23 February 2015


The early morning bus to London leaves at 4:45 from Hill Street in the centre of Birmingham. It's been a long time since I have been on a bus in this country. The last time was when I went to Newcastle for a conference. I think, at least. I don't remember.

I had been excited about the bus initially because of the WiFi, which worked brilliantly at first and then, as these things do, went away. I sat pushing connect again and again for about ten minutes, before giving up. I had said to Yoko as I showed off the £1 ticket and the website, ‘The bus has WiFi, so I can work,’ and she had said something about how it might be good if I spent some time not working. This sounds good in theory — not working — but I'm not sure I am capable of it, given how my work is really just thinking about things and writing down the interesting thoughts that come up. I suppose I could stop writing all of them down, but that seems like a waste.

In December, I stopped eating meat. It wasn't the first time — in college I became a vegetarian on a dare of sorts from a beautiful first-year Sri Lankan student in the Christian group I was leading. After I had gone to some talk about sexuality and the portrayal of women as meat and was saying, I'm not sure if I can keep eating meat, she looked sceptical: ‘Of course you can’t stop eating meat. Look at you.’ Indeed, this seemed impossible. I was probably eating meat at the time I said that I would stop. None-the-less, I gave it a go and held up for some six months. It caused a great deal of stress to my mother, I remember, at Thanksgiving, because I wanted some Quorn chicken nuggets, or something ridiculous. Suddenly I was better than everyone, a recurring theme in my life.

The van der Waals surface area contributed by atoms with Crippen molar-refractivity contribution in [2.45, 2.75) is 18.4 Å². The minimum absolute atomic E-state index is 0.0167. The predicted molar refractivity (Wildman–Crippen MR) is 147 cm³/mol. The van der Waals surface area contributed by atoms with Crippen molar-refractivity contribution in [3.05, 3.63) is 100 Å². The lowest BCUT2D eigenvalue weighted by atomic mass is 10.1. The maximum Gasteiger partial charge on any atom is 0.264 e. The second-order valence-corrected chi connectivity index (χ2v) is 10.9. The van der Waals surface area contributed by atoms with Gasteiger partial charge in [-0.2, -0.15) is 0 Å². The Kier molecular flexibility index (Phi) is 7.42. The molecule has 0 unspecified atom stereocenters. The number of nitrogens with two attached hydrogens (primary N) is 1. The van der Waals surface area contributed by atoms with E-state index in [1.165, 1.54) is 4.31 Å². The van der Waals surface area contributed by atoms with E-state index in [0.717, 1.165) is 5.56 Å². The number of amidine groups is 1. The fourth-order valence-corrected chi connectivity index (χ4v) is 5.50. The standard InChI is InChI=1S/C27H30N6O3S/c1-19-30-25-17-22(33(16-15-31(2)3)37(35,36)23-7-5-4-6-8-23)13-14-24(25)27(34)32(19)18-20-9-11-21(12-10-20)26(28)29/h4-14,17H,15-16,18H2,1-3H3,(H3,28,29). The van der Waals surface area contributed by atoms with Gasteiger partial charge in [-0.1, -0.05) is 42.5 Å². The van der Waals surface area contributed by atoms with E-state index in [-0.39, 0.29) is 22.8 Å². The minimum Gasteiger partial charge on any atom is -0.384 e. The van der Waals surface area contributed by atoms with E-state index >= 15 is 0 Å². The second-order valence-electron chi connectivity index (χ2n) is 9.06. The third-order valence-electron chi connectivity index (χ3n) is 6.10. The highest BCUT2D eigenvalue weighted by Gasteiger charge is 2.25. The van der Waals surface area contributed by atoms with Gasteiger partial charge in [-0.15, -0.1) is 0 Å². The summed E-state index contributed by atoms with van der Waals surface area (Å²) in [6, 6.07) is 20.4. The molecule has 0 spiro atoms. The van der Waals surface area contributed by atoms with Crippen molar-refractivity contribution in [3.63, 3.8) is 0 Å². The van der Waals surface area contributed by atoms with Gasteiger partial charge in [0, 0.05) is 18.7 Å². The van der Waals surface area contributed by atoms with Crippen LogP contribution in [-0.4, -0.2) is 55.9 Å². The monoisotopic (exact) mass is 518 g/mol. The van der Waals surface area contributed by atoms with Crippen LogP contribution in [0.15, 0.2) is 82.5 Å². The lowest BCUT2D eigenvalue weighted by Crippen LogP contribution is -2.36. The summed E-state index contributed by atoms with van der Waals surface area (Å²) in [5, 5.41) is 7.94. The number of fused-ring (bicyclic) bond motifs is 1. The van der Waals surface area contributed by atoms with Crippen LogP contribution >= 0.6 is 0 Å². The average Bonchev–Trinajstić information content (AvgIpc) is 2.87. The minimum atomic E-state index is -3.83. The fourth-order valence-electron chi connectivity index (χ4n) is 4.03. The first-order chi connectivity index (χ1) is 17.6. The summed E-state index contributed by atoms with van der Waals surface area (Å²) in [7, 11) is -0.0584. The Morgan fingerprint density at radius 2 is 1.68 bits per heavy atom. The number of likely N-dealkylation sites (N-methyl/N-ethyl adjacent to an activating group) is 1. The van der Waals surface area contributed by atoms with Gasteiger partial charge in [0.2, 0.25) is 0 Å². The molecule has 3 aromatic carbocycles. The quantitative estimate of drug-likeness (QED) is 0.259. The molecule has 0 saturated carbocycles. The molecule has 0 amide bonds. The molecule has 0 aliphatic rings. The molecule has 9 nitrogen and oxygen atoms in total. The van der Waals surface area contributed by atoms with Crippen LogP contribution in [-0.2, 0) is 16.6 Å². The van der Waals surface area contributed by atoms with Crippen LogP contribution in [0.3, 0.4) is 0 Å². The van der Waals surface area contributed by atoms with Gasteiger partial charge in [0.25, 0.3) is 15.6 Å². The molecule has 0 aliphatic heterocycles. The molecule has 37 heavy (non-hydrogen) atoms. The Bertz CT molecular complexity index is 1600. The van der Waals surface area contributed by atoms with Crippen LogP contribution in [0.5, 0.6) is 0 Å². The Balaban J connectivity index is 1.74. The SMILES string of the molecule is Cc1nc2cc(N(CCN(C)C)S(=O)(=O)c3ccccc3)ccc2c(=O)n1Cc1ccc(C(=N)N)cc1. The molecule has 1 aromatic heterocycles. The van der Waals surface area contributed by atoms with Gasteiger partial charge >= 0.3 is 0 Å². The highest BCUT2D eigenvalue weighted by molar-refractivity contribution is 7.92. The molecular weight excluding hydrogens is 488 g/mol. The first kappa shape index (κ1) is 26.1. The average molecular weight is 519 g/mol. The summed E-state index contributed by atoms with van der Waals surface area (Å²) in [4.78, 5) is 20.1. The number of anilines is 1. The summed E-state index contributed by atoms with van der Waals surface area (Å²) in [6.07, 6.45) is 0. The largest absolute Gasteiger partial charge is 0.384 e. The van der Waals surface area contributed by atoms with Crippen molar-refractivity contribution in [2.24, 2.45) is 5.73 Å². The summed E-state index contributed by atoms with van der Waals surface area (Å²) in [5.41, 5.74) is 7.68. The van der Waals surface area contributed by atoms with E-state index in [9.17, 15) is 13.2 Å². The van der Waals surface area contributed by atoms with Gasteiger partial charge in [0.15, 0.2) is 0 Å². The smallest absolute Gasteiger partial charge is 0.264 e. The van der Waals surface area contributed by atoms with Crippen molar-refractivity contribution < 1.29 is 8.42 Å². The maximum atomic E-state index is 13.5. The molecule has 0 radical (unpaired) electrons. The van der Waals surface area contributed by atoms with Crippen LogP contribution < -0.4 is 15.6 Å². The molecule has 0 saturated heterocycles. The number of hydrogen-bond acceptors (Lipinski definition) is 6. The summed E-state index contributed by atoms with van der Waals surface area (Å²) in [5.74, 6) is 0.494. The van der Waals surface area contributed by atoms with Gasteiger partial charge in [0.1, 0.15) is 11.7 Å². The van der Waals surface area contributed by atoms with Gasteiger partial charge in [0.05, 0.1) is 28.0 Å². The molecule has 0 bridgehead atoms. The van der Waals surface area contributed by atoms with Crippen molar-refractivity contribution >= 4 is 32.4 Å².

The WiFi taunts me some more. It’s connected it says. I click. It has not actually connected.

This time, I stopped eating meat for some different set of reasons, mostly about trying to ‘do less evil’ or some other nonsense, following a dumb conversation on Facebook. Say what you want about sentience, I said, but meat farming is one of the single worst things we are doing for the environment. This was true, in the way that stupid things young white hipsters say are true. Yes, of course, not eating meat is probably better for your body and for the environment. Fine, so is not wearing that shirt made god knows where and those leather shoes. Your belt is leather too, asshole.

Anyway, I stopped eating meat and it went fine: I was eating lentils and bread, and the kids had accepted it, but my body suddenly lost control of itself and I gained back some seven kilogrammes from the weight I lost at the end on 2014. It felt ridiculous that bread would do this to me, but the numbers didn’t lie, and despite running around like a madman, the weight kept pushing up. I felt awful, I looked awful, so I relented, finally, and had some chicken, thinking this would help solve things. Of course, it didn't, I just felt worse that I had both gained all the weight and also now was killing something, thinking it would make me sane. My weight stayed up, and I was angry now too.